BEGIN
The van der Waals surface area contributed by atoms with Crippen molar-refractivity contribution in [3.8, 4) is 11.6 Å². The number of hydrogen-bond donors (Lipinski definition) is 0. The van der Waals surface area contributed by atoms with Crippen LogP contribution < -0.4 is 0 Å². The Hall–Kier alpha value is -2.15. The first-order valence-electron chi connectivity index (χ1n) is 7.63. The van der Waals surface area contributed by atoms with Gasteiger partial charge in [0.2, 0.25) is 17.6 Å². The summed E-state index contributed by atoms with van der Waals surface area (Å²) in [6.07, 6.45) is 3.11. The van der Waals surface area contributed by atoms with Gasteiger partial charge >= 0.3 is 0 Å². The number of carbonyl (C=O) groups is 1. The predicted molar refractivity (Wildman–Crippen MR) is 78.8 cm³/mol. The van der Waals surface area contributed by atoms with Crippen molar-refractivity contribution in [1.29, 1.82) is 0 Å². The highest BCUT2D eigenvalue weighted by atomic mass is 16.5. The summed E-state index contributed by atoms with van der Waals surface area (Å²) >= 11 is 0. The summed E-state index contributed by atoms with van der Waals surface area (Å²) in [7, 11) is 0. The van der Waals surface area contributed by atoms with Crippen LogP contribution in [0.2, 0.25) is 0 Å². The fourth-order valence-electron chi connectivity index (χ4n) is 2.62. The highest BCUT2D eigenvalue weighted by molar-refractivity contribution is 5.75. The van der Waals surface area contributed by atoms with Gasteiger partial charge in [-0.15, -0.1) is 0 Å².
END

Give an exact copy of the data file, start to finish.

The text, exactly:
The van der Waals surface area contributed by atoms with Crippen molar-refractivity contribution in [3.8, 4) is 11.6 Å². The number of hydrogen-bond donors (Lipinski definition) is 0. The van der Waals surface area contributed by atoms with Crippen LogP contribution < -0.4 is 0 Å². The Hall–Kier alpha value is -2.15. The first-order valence-electron chi connectivity index (χ1n) is 7.63. The van der Waals surface area contributed by atoms with Gasteiger partial charge in [0.2, 0.25) is 17.6 Å². The summed E-state index contributed by atoms with van der Waals surface area (Å²) in [6.07, 6.45) is 3.11. The van der Waals surface area contributed by atoms with Gasteiger partial charge >= 0.3 is 0 Å². The number of carbonyl (C=O) groups is 1. The predicted molar refractivity (Wildman–Crippen MR) is 78.8 cm³/mol. The van der Waals surface area contributed by atoms with Crippen molar-refractivity contribution in [1.29, 1.82) is 0 Å². The highest BCUT2D eigenvalue weighted by atomic mass is 16.5. The summed E-state index contributed by atoms with van der Waals surface area (Å²) >= 11 is 0. The summed E-state index contributed by atoms with van der Waals surface area (Å²) in [7, 11) is 0. The van der Waals surface area contributed by atoms with Crippen LogP contribution in [0.2, 0.25) is 0 Å². The fourth-order valence-electron chi connectivity index (χ4n) is 2.62. The highest BCUT2D eigenvalue weighted by molar-refractivity contribution is 5.75. The van der Waals surface area contributed by atoms with Gasteiger partial charge in [-0.15, -0.1) is 0 Å².